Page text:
As for Sam Harris: In order to understand his view of free will (and maybe not get annoyed by it), it really helps to see it in context of 1) his moral philosophy, 2) his experience with meditation, and 3) his atheistic activism. The combo sets him a bit apart from many others who discuss free will.

In his discussions about 1), his moral philosophy, you see that he accepts the crucial distinction between agency and free will. He doesn't deny that there's a difference between doing something because you have a gun to your head, or doing something because you get the impulse to do it. We can use our agency to navigate between suffering and well-being, even if we're not the ultimate captains of that agency. Others who think like this often consider themselves compatibalists – there's no free will on the most fundamental level, but we have an experience of free will that is almost the same in everyday life.

He rejects that, however, for a couple of important and quite persuasive reasons:

From 2), his experience as a meditator, he gets that you can't really control your mind. You have about as much control over what thoughts and impulses enter your consciousness, as you have over which sounds you hear in a crowded café or what light reaches your eyes at any given moment. In fact, among all the ideas, there's not even a distinct "you" that could be said to be in charge. There's no place where "will" can rest and be free. So the experience of having a free will that compatibalists rely on, evaporates for him, even as he preserves the sense of agency. You don't have to meditate for very long to understand where he's coming from.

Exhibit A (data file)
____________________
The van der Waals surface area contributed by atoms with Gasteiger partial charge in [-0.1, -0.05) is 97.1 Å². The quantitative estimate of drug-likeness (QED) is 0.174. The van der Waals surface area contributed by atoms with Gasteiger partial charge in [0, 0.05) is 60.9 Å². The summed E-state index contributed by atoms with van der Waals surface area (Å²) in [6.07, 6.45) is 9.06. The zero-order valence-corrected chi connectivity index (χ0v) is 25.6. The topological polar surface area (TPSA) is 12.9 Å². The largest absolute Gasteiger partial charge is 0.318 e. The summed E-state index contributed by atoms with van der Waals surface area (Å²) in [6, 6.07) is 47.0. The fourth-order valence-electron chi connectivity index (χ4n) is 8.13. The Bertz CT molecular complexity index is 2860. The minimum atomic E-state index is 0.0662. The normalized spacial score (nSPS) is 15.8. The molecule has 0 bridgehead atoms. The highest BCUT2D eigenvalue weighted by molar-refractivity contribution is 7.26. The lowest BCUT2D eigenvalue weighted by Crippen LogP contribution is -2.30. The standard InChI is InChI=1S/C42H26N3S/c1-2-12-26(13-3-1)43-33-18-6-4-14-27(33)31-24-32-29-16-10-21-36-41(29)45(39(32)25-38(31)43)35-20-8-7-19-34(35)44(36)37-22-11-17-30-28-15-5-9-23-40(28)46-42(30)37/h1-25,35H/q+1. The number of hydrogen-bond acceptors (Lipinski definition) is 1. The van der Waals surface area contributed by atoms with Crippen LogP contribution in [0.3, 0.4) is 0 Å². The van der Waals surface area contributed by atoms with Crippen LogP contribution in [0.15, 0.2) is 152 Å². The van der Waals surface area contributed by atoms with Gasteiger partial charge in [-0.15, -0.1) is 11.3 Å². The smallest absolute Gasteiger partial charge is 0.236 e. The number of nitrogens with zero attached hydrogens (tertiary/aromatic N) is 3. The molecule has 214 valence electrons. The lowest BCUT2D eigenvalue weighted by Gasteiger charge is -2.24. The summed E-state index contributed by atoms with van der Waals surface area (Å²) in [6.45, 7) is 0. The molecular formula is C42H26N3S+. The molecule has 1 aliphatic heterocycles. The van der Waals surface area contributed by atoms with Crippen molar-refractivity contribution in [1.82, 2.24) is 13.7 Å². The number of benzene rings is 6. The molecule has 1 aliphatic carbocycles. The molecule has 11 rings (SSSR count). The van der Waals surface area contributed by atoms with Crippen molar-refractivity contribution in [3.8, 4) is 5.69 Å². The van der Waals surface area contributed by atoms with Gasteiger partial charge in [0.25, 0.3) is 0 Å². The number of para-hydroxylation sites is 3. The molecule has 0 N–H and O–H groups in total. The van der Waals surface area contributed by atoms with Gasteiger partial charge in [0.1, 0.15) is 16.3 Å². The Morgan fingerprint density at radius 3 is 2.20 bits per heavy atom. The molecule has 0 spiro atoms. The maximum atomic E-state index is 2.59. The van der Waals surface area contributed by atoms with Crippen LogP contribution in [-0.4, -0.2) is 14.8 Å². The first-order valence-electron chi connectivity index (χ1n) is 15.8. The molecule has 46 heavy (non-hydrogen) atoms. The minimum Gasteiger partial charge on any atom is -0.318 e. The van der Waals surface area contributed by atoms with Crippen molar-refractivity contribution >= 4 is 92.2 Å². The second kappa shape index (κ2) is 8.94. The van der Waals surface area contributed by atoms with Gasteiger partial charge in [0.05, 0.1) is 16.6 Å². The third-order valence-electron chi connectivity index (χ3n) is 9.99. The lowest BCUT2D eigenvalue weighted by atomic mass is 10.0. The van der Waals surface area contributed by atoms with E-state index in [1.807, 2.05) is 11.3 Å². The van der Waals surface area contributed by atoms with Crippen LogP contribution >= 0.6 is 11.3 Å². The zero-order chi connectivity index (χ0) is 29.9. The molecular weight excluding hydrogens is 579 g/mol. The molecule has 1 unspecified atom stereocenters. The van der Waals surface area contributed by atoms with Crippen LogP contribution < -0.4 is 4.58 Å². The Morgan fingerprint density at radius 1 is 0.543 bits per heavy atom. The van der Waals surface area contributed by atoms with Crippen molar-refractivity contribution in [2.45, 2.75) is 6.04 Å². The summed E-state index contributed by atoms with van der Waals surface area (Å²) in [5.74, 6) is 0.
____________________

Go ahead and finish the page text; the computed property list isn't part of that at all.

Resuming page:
Both of those have implications for 3), his opposition to a lot of religious doctrine. If you don't have ultimate control over your mind, your options, your knowledge, your neurology (because they are all determined by things like genetics, environment, upbringing, or even randomness), then you can't have free will in the sense that pretty much all religions presuppose. A God that will punish or reward you for eternity for something that's out of your control is not great, and not worth worshiping even if you believe in him. Perpetuating the idea of any kind of free will, then, helps prop up belief in religions that cause evil and suffering.

He has written and said a lot of words about this, so this is hardly a complete description – just an attempt at contextualizing his particular views on free will in terms of some other beliefs he is known for. Also, I'm not necessarily asking or expecting you to agree, but it might make it less annoying if you see it in the bigger picture.

In any case: Many people seem to suggest that it's dangerous to take away people's sense of free will, as it might also rob them of agency, and turn them into something like nihilists. However, I think it can be dangerous to have people living the lie that they have free will, too, if it flips the switch in their mind that makes them fly planes into buildings or throw their fellow citizens under the bus.